The Government led by Boris Johnson is not shaping up as I or anyone else expected. He seems determined to reverse numerous policies of Theresa May's administration; he has willingly contradicted and annoyed Donald Trump when we all thought he would bend the knee; he is in the processing of ditching many of the cherished ideological projects of the Cameron, Thatcher and Major years; and he does not appear to believe in the basic Thatcher mantra "private good, public bad" when referring to the delivery of public services.
Throwing public money at the north of England in huge dollops of infrastructure spending, in order to level up standards of living, sounds a lot like Socialism. Mr Johnson is convinced that he can raise productivity in the north to the same level as in the south-east, thereby generating a whole lot more wealth for the nation and for individuals. But this is not in the traditional Tory playbook. I am not sure it deserves to be called Conservatism at all.
So market forces do not hold the solution to everything. One of the reasons the government has had to acknowledge this is because the Tory's free-market privatisation chickens are now coming home to roost. The railway privatisation programme was put through with scandalous haste in the closing years of John Major's Government, because the Government believed (a) it would lose the coming general election to Tony Blair and (b) Tony Blair would reverse whatever railway privatisation was not then complete. This was an astonishing piece of antidemocratic arrogance.
Yet now, while Labour is proposing the re-nationalisation of the railway system, the Conservatives have actually embarked on it. They have done so because the method chosen by Mr Major, the so-called franchise system, does not work. Franchise holders are walking away, having lost their shirts. To keep the railways running, bits of the network are having to be taken back into public ownership piece by piece. The irony of this is that while substantial sections of the British rail system have remained under State ownership, the States in question have been foreign ones such as France, Italy and Germany – anything but British.
One hears that the Royal Mail is in trouble, and may even have to be rescued by the British taxpayer. This was a privatisation hatched by David Cameron in 2013, which incidentally Margaret Thatcher had always opposed as unworkable, and was a late example of the "private good, public bad" dogma in action. The privatisation of the probation service, a crazy idea at the best of times, is another of those chickens coming home to roost. The probation service, whose main function is the supervision of offenders in the community, was never a suitable subject for marketisation by privatisation as it deals with too many intangibles that cannot be costed. The Tories attempted to commodify criminal justice in a fit of free-market madness.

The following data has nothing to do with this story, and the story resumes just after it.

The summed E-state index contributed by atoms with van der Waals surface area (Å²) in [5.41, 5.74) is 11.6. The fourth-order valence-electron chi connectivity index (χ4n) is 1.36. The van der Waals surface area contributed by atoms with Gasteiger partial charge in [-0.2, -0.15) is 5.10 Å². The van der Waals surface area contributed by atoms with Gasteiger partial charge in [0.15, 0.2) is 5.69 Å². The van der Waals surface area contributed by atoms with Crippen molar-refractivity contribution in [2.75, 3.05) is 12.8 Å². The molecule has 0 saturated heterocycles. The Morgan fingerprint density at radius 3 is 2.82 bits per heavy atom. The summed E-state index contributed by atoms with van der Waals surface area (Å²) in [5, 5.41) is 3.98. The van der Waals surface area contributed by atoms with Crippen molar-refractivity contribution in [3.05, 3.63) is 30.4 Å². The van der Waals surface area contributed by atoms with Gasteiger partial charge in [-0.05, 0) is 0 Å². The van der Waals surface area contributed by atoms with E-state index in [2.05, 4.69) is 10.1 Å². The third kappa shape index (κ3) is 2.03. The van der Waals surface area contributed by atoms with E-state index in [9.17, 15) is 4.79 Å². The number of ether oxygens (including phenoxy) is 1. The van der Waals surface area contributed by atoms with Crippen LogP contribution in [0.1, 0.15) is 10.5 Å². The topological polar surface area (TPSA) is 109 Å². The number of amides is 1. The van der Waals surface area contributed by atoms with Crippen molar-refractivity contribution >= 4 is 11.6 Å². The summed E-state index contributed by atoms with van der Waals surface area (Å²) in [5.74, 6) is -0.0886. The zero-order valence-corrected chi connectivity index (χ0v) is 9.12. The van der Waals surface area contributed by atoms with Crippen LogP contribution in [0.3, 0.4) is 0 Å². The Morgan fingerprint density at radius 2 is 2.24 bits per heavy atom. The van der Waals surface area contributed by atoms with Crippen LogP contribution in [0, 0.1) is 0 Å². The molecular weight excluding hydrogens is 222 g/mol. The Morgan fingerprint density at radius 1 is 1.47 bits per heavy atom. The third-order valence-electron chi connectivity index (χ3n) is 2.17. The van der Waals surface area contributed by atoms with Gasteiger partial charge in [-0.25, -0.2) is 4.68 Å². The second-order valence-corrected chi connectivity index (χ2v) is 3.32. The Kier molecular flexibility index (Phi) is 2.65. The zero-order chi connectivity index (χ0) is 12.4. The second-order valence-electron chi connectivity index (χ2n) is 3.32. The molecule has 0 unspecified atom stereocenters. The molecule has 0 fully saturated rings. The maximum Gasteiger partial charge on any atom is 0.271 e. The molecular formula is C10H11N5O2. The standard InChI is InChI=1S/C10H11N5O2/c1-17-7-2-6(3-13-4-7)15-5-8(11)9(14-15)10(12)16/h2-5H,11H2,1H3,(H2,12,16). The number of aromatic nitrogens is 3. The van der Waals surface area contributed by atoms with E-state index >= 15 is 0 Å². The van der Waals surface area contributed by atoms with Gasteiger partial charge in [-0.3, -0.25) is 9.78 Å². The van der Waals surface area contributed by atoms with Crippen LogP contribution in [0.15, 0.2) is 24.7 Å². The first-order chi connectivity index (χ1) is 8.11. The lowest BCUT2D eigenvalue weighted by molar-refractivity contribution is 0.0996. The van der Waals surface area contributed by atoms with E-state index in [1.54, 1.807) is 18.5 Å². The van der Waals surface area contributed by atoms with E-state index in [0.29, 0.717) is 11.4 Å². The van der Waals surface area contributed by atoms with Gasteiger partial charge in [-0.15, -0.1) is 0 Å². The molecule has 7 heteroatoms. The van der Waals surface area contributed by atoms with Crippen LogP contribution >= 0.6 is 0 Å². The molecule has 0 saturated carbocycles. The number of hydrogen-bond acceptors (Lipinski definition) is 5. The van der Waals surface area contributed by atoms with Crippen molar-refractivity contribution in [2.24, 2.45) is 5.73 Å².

Another of David Cameron's clever ideas was to introduce the discipline of market forces into the National Health Service. Parts of the hospital and community based health system would "trade" with each other, driving up efficiency. It has had the opposite effect: the NHS is going backwards, and standards are falling. The NHS itself was to be run more like a business, and ministers would escape direct responsibility when things went wrong. This policy too is in reverse, and the Government wants to take back the control it only recently gave up.
And the biggest problem in the whole area of health care is at the interface between hospitals, GPs and social care agencies – providers of residential homes for the elderly, for instance – most of which are privately owned but partly publicly funded. No free market solution to this complex headache is anywhere in sight.
The intriguing question is whether any of the prominent Conservatives now in Government ever really believed in the "private good, public bad" doctrine, or whether they just went with the free market flow when it was in fashion. Margaret Thatcher's emphatic insistence that "there is no alternative", known in Westminster by the acronym TINA, made heretics of anyone who did not buy into this article of faith.
To give him credit, Mr Johnson is not bound by political or economic dogma. He is his own project, that is to say he does not have any grand ideas beyond finding out what the public wants and giving it to them, so they will vote for him and he can stay in power. That will serve him well for a few years, but ultimately the public will no longer know what it wants and will need political leaders who can spell out a vision to inspire it. Keeping Boris Johnson in 10 Downing Street for ever does not quite meet the need. But he clearly believes it is good enough for now, and he is probably right.